Teachers know that students learn best when they are actively engaged, rather than simply listening to lectures. And that’s also the way teachers learn, observed Liz Dowd, principal at St. Agnes School in Avon.
“Just like our students, when we are a part of the learning process, it sticks,” she remarked.
That’s one reason Dowd is a big fan of the virtual professional learning communities the Diocese of Rochester created for its Catholic-school teachers last year. These communities have enabled teachers to share with and learn from their peers at other schools.
Each virtual professional learning community comprises five or six teachers of the same grade level from Catholic schools throughout the diocese, with one of the teachers serving as the group’s facilitator. Groups also have been formed for the teachers of such special subjects such art, music and physical education.
Each of these 35 of these professional learning communities meets virtually via Zoom once a month “to talk about those things that are specific to their subject areas,” explained James Tauzel, diocesan superintendent of schools.
Such communities are especially valuable to teachers in Catholic-school settings, where it’s not unusual for there to be just one section of each grade, he added. Being the only teacher for your grade level can feel isolating, noted Mary Kate Koecheler, fifth-grade teacher at Seton Catholic School in Brighton.
Participation in virtual professional learning communities can alleviate such feelings of isolation, Tauzel said.
“We can connect second-grade teachers, for example, with other second-grade teachers so they can talk about just how second grade works, … the struggles that are unique to second-graders and how to be the best second-grade teacher you can be,” he said.
In previous years, the diocesan Catholic Schools Office had tried to facilitate teacher-to-teacher connections through in-person events, which teachers really enjoyed, Tauzel said. However, in order to attend the events, the teachers had to find substitutes to cover their classes, and since the Diocese of Rochester covers 12 counties, many had to drive quite a distance, he said.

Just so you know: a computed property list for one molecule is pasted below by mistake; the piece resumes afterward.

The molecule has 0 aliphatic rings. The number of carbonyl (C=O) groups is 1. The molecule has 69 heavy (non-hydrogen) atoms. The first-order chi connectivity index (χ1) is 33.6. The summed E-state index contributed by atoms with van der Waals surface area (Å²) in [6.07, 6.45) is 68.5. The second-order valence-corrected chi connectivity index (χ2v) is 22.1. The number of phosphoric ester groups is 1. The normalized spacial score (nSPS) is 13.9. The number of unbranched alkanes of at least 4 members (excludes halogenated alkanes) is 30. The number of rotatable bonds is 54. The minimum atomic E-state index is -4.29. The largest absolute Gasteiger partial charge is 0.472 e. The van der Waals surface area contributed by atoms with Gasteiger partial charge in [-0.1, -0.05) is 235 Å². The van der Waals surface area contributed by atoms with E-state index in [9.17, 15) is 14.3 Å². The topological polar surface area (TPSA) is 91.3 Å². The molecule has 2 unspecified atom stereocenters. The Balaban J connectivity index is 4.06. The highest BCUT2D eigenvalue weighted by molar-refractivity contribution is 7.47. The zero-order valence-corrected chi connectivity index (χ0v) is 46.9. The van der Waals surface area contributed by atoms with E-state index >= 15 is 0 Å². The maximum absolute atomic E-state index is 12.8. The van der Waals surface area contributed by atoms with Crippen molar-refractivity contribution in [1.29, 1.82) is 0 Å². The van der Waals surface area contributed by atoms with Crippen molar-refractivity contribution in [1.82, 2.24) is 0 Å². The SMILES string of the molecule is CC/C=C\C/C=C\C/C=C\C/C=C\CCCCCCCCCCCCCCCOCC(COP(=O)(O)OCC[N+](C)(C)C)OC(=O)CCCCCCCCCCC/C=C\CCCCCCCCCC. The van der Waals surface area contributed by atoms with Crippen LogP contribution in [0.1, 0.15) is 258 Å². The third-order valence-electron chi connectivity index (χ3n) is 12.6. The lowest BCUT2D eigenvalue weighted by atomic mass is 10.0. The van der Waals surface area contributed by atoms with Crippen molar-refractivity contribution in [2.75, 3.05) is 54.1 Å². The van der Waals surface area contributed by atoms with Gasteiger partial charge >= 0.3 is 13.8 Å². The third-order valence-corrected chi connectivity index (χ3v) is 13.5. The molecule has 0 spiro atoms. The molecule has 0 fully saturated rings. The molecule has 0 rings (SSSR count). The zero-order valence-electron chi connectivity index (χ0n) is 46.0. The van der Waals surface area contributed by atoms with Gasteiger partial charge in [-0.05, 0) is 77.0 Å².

When the pandemic forced schools to pivot to remote learning in the spring of 2020, teachers quickly became proficient Zoom users, and the creation of virtual professional learning communities seemed like a natural next step, Tauzel said.
“There’s a way for us to … make them able to connect in a meaningful way and still be respectful of their time,” he explained.
Teachers are encouraged to use their group meetings to share data and learn from each other, but they’re not assigned specific topics to discuss. The teachers know their students best and already have the skills and tools necessary to solve problems, if they’re given the space to do so, Tauzel explained.
“Rather than us telling them what we want them to work on, we say, ‘What do you see as the highest-priority need for the classes that you’re working with?’ It’s been kind of beautiful to see the spectrum of focal points that each group chose, but I’m confident that each one is doing good for our students,” he said.
The fifth-grade teachers in the group Koecheler facilitates, for example, have focused on math, dubbing their group the Math Miracle Makers, or M^3. They share such helpful math resources as test-preparation materials, games and websites; discuss the fact that students coming into their classrooms in the last two years seem to require more assistance than in previous years; and work together to map out reasonable goals for their classes.
The kindergarten teachers in the group Natalie Memmel facilitates, meanwhile, discuss their classroom celebrations and curriculum, data-driven instruction and best practices.
“It’s helpful to hear what other teachers are doing in their classroom. … It is also helping me understand how to use data in other ways and improve my instruction in the classroom,” said Memmel, a kindergarten teacher at St. Joseph School in Penfield.
The data being used is not limited to hard numbers like test scores, Tauzel added. It also includes teachers’ observations of what they’re seeing in their classrooms, especially in terms of social and emotional needs.
“Sometimes what we see in test results is different than what we see in the classroom,” he said. “To really get a real picture of what’s going on, we need to understand how that child behaves in the classroom, what frustrates them in the classroom, what excites them and what engages them. When we understand the whole picture, we can do a better job of supporting them.”